Reason for Visit?

LOW-DOSE-TESTOSTERONE-RISKSOn the part of the form that said “Reason for visit?” I wrote “discuss high cholesterol and the potential health risks of starting testosterone”. The Cardiologist listened to my heart with a stethoscope, took an EKG, looked at my blood work, asked me some questions about my exercise and diet, and asked about the circumstances of my parents’ deaths. I walked out with a prescription for low dose Atorvastatin (20mg once a week to lower my cholesterol) and a follow-up appointment in May.

He also gave me the green light for going on testosterone. He said that if I thought I’d be overall happier and healthier on testosterone then I should start taking it and we’d watch and manage my cholesterol. I should be ecstatic; my cholesterol was the only medical obstacle to starting testosterone. Instead, it sent me into another confused tailspin.

I talked to my Nurse Practitioner at Callen-Lorde. She offered to write me a prescription for testosterone and I told her I wanted to wait. She said to call her when I was ready. My next appointment isn’t until September.

Putting off taking taking testosterone feels different than saying “I’ve decided not to go on it.” Even if the outcome is the same. When I think about never going on testosterone, I get very sad. Crying sad. Raging at the unfairness sad.

It lets loose all of my childhood denial. I’m not really a girl, I can’t really be a girl, there has got to be a fix for this, I’m really a boy, and someday I’m going to turn into one. Somewhere in there I still have hope, even though nothing short of a time travel machine can turn me back into a boy. Starting testosterone won’t do it; it will make me look and sound like a man.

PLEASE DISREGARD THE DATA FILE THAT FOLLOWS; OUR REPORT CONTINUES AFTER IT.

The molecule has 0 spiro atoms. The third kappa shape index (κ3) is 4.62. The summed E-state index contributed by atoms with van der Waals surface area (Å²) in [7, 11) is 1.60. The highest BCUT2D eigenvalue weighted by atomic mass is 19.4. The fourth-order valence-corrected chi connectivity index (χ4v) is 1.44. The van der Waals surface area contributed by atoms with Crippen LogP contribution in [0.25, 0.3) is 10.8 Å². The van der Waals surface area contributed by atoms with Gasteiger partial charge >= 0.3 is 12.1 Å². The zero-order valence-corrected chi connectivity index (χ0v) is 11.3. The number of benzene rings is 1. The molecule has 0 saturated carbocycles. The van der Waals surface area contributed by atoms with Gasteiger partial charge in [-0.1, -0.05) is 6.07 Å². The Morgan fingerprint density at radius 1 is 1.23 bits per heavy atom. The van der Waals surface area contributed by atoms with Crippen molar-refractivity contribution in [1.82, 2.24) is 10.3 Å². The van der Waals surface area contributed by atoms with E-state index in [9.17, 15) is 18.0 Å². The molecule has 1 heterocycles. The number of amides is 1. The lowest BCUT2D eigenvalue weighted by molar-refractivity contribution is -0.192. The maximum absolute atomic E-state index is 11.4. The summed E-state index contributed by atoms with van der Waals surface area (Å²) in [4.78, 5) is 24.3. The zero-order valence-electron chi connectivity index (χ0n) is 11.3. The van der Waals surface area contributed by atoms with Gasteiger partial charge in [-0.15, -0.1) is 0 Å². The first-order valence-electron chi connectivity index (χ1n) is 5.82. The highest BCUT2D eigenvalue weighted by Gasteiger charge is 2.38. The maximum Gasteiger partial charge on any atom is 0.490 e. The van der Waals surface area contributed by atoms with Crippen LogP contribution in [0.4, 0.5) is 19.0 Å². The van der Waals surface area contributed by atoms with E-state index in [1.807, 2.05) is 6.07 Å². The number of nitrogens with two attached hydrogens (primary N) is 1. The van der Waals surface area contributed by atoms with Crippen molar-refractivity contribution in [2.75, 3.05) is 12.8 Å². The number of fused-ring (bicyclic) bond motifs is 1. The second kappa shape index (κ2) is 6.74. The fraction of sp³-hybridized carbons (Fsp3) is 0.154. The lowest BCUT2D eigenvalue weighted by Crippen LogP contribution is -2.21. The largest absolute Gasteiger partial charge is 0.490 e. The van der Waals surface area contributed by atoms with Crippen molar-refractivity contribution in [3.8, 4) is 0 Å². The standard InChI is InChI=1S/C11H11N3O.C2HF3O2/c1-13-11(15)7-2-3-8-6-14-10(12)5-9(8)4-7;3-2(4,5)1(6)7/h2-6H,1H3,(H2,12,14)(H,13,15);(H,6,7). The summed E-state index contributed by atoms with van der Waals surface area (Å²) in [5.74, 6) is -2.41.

My reasons for wanting to start are straight forward. If I don’t try it then I will never know if it is the right thing for me to do. If I don’t like it, I can stop and call it quits. I want it to lower my voice. I want it to make people stop Ma’aming me. I want it to nudge me along.

My reasons for refraining are also simple. I might not like how I masculinize. Donna might not like how I masculinize. I will have a lot of explaining to do as I change, and I’m not sure what to say about it.

begin-early-shave-yourselfThe rest is complicated. I am afraid of too much too fast.

I like my face. I don’t know how it will change. When I look at trans men’s before and after pictures, I don’t always prefer the after picture. Some guys lose their softness and their youthfulness.

I’m not keen on growing a lot of body or facial hair. I don’t want to go bald. I’m already hairy, and the men in my family are hairy. Except on the top of their head.

I’m afraid of gaining weight and bulking up. It took a lot of effort for me to get my weight down to where it is and I don’t want to get husky again. I’m afraid of busting out of the custom-made shirts I bought after I had top-surgery.

I have not found any research on the recommended dosage for post menopausal administration of testosterone or for low dose testosterone. Callen-Lorde follows the Endocrine Society’s guidelines (start with biweekly injections of .5cc (100mg) of 200mg/ml testosterone and increase to 1.0 cc biweekly). This is also the document used by WPATH. It does not take age or estrogen levels into account. If I started, I would start somewhat lower, and probably with Androgel.

I do not know how to get past the sadness and the anger. I do not know if the pain of not being a boy translates into desiring to be a man, or to be seen as a man. I’m content being seen as non-binary, but no one sees me that way. Testosterone is an effective way to change that. Testosterone will not turn me into a man anymore than estrogen made me into a woman. Meanwhile, I’m staying in the middle.

Notes: This post by Dr. Cary Gabriel Costello, from his blog TransFusion, critiques biological and hormonal essentialism in the trans community. He also has a good analysis on why trans men “pass” more easily than trans women, and it doesn’t have anything to do with height or shoulder width.